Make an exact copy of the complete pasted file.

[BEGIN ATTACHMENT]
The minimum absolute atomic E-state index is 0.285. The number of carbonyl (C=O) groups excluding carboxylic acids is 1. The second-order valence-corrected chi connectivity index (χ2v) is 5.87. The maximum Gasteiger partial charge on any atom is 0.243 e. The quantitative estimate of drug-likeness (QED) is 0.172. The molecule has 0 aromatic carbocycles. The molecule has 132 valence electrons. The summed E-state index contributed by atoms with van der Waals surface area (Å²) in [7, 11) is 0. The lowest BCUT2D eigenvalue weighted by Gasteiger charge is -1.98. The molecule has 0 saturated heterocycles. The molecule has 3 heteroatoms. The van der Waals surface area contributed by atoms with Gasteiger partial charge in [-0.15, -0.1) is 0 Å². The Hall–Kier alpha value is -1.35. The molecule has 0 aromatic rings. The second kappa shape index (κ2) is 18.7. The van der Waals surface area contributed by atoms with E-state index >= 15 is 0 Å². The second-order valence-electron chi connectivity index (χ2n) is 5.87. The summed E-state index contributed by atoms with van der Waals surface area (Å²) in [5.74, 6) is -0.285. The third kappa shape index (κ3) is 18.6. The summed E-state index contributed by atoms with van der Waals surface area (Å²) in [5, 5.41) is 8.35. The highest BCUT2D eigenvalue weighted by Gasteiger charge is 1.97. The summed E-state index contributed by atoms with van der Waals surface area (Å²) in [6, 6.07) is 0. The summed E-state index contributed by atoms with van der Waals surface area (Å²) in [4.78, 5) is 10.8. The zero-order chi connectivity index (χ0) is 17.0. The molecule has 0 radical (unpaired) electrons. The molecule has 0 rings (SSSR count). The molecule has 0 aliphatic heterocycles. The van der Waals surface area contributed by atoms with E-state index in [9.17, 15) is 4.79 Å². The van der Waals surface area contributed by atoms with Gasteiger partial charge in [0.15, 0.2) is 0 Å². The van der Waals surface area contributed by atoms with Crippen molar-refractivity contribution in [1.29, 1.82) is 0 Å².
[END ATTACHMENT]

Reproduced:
The minimum absolute atomic E-state index is 0.285. The number of carbonyl (C=O) groups excluding carboxylic acids is 1. The second-order valence-corrected chi connectivity index (χ2v) is 5.87. The maximum Gasteiger partial charge on any atom is 0.243 e. The quantitative estimate of drug-likeness (QED) is 0.172. The molecule has 0 aromatic carbocycles. The molecule has 132 valence electrons. The summed E-state index contributed by atoms with van der Waals surface area (Å²) in [7, 11) is 0. The lowest BCUT2D eigenvalue weighted by Gasteiger charge is -1.98. The molecule has 0 saturated heterocycles. The molecule has 3 heteroatoms. The van der Waals surface area contributed by atoms with Gasteiger partial charge in [-0.15, -0.1) is 0 Å². The Hall–Kier alpha value is -1.35. The molecule has 0 aromatic rings. The second kappa shape index (κ2) is 18.7. The van der Waals surface area contributed by atoms with E-state index >= 15 is 0 Å². The second-order valence-electron chi connectivity index (χ2n) is 5.87. The summed E-state index contributed by atoms with van der Waals surface area (Å²) in [5.74, 6) is -0.285. The third kappa shape index (κ3) is 18.6. The summed E-state index contributed by atoms with van der Waals surface area (Å²) in [5, 5.41) is 8.35. The highest BCUT2D eigenvalue weighted by Gasteiger charge is 1.97. The summed E-state index contributed by atoms with van der Waals surface area (Å²) in [6, 6.07) is 0. The summed E-state index contributed by atoms with van der Waals surface area (Å²) in [4.78, 5) is 10.8. The zero-order chi connectivity index (χ0) is 17.0. The molecule has 0 radical (unpaired) electrons. The molecule has 0 rings (SSSR count). The molecule has 0 aliphatic heterocycles. The van der Waals surface area contributed by atoms with E-state index in [9.17, 15) is 4.79 Å². The van der Waals surface area contributed by atoms with Gasteiger partial charge in [0.15, 0.2) is 0 Å². The van der Waals surface area contributed by atoms with Crippen molar-refractivity contribution in [1.29, 1.82) is 0 Å².